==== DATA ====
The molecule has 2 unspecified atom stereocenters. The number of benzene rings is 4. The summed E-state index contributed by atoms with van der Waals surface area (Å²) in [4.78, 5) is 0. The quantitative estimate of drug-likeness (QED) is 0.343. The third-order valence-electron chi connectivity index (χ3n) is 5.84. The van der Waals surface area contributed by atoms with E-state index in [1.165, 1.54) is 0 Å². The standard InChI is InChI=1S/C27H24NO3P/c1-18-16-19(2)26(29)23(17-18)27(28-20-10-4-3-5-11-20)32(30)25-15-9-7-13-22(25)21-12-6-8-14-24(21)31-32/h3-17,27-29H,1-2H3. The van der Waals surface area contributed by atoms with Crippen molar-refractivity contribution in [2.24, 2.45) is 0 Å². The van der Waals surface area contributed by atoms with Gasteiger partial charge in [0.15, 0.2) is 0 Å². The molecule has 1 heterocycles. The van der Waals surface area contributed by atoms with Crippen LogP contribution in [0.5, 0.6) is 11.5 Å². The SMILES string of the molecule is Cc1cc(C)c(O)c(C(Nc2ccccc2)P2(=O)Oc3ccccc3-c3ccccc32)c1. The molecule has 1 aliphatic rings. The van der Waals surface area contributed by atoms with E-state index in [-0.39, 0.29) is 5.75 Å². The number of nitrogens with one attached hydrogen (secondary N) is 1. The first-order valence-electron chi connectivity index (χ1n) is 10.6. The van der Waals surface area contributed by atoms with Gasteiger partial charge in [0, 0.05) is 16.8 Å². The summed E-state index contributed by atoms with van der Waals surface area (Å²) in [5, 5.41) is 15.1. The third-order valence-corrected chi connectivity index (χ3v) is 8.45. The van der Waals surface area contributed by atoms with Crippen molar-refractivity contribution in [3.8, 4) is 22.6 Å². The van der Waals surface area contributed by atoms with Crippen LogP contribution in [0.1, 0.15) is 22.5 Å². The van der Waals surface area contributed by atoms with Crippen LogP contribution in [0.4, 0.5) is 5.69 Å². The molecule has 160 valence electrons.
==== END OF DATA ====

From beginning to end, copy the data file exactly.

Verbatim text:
The molecule has 2 unspecified atom stereocenters. The number of benzene rings is 4. The summed E-state index contributed by atoms with van der Waals surface area (Å²) in [4.78, 5) is 0. The quantitative estimate of drug-likeness (QED) is 0.343. The third-order valence-electron chi connectivity index (χ3n) is 5.84. The van der Waals surface area contributed by atoms with E-state index in [1.165, 1.54) is 0 Å². The standard InChI is InChI=1S/C27H24NO3P/c1-18-16-19(2)26(29)23(17-18)27(28-20-10-4-3-5-11-20)32(30)25-15-9-7-13-22(25)21-12-6-8-14-24(21)31-32/h3-17,27-29H,1-2H3. The van der Waals surface area contributed by atoms with Crippen molar-refractivity contribution in [2.24, 2.45) is 0 Å². The van der Waals surface area contributed by atoms with Gasteiger partial charge in [0.15, 0.2) is 0 Å². The molecule has 1 heterocycles. The van der Waals surface area contributed by atoms with Crippen LogP contribution in [0.5, 0.6) is 11.5 Å². The SMILES string of the molecule is Cc1cc(C)c(O)c(C(Nc2ccccc2)P2(=O)Oc3ccccc3-c3ccccc32)c1. The molecule has 1 aliphatic rings. The van der Waals surface area contributed by atoms with E-state index in [-0.39, 0.29) is 5.75 Å². The number of nitrogens with one attached hydrogen (secondary N) is 1. The first-order valence-electron chi connectivity index (χ1n) is 10.6. The van der Waals surface area contributed by atoms with Gasteiger partial charge in [0, 0.05) is 16.8 Å². The summed E-state index contributed by atoms with van der Waals surface area (Å²) in [5, 5.41) is 15.1. The third-order valence-corrected chi connectivity index (χ3v) is 8.45. The van der Waals surface area contributed by atoms with Crippen molar-refractivity contribution in [3.8, 4) is 22.6 Å². The van der Waals surface area contributed by atoms with Crippen LogP contribution in [0.1, 0.15) is 22.5 Å². The van der Waals surface area contributed by atoms with Crippen LogP contribution in [0.4, 0.5) is 5.69 Å². The molecule has 160 valence electrons.